A description of the ICU liaison nurse role in Argentina
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BACKGROUND: Recognising and responding to clinical deterioration in hospital patients has been promoted by many western countries to improve patient safety. In non-western and developing countries it is likely to be even more important to focus on strategies of patient safety. This paper reflects the services provided by Intensive Care Unit Liaison Nurses (ICULN) in the first year of their work, July 2010-June 2011, in an Argentinean hospital. OBJECTIVES: This practice audit aimed to describe the ICULN patient care activities performed for patients discharged from the ICU and ward patients with complex care needs, and to identify education activities carried with ward nursing staff caring for these patients. METHODS: Experienced critical care nurses, with strong communication and education skills were appointed as ICULNs. They were asked to assess ward patients transferred from ICU once per shift and ward patients as requested by staff. They had to provide patient complex care if necessary and education to ward nurses caring for these patients. RESULTS: A total of 387 patients were followed by ICULNs. The median age of patients was 49 (IQR 26) years (range 15-89). A total of 369 (95.3%) of the patients were discharged from ICU and 18 (4.7%) were ward patients who required complex care. The most frequent conditions patients had were surgery, neurologic conditions, trauma and sepsis. Thirty four (9.2%) of 369 patients who were initially in ICU, were readmitted during the same hospitalisation. During the study period ICULNs performed 5973 patient care and 1709 staff education activities. CONCLUSION: ICULNs provide advanced assessment and surveillance of ICU discharged and complex ward patients, and facilitate ICU-ward transition assisting and educating ward staff. Further evaluation is necessary to better describe the role in Argentina and the effect of ICULN service on patient outcomes and on staff.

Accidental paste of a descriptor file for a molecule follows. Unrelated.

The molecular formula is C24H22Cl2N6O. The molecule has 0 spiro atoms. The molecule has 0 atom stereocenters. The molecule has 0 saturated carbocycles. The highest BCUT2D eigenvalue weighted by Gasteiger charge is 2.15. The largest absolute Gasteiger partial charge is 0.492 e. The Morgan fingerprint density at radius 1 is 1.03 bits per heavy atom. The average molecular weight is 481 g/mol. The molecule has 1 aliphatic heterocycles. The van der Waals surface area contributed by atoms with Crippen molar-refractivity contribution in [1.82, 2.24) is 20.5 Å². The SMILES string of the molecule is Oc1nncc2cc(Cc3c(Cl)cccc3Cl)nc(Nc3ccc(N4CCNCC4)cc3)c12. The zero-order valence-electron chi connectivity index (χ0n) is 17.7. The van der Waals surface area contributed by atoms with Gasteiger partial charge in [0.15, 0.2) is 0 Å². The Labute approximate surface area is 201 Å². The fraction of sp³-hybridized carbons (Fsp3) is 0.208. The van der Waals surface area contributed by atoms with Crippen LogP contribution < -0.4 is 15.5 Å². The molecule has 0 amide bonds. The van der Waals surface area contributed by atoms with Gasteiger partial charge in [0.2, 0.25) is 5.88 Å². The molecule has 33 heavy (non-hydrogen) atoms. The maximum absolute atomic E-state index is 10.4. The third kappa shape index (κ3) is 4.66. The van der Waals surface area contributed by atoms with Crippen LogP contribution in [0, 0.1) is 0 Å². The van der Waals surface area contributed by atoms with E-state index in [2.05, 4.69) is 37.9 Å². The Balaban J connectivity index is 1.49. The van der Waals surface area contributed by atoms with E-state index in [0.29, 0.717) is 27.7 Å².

Intensive & critical care nursing
Clinical Nursing: Secondary (Acute Care)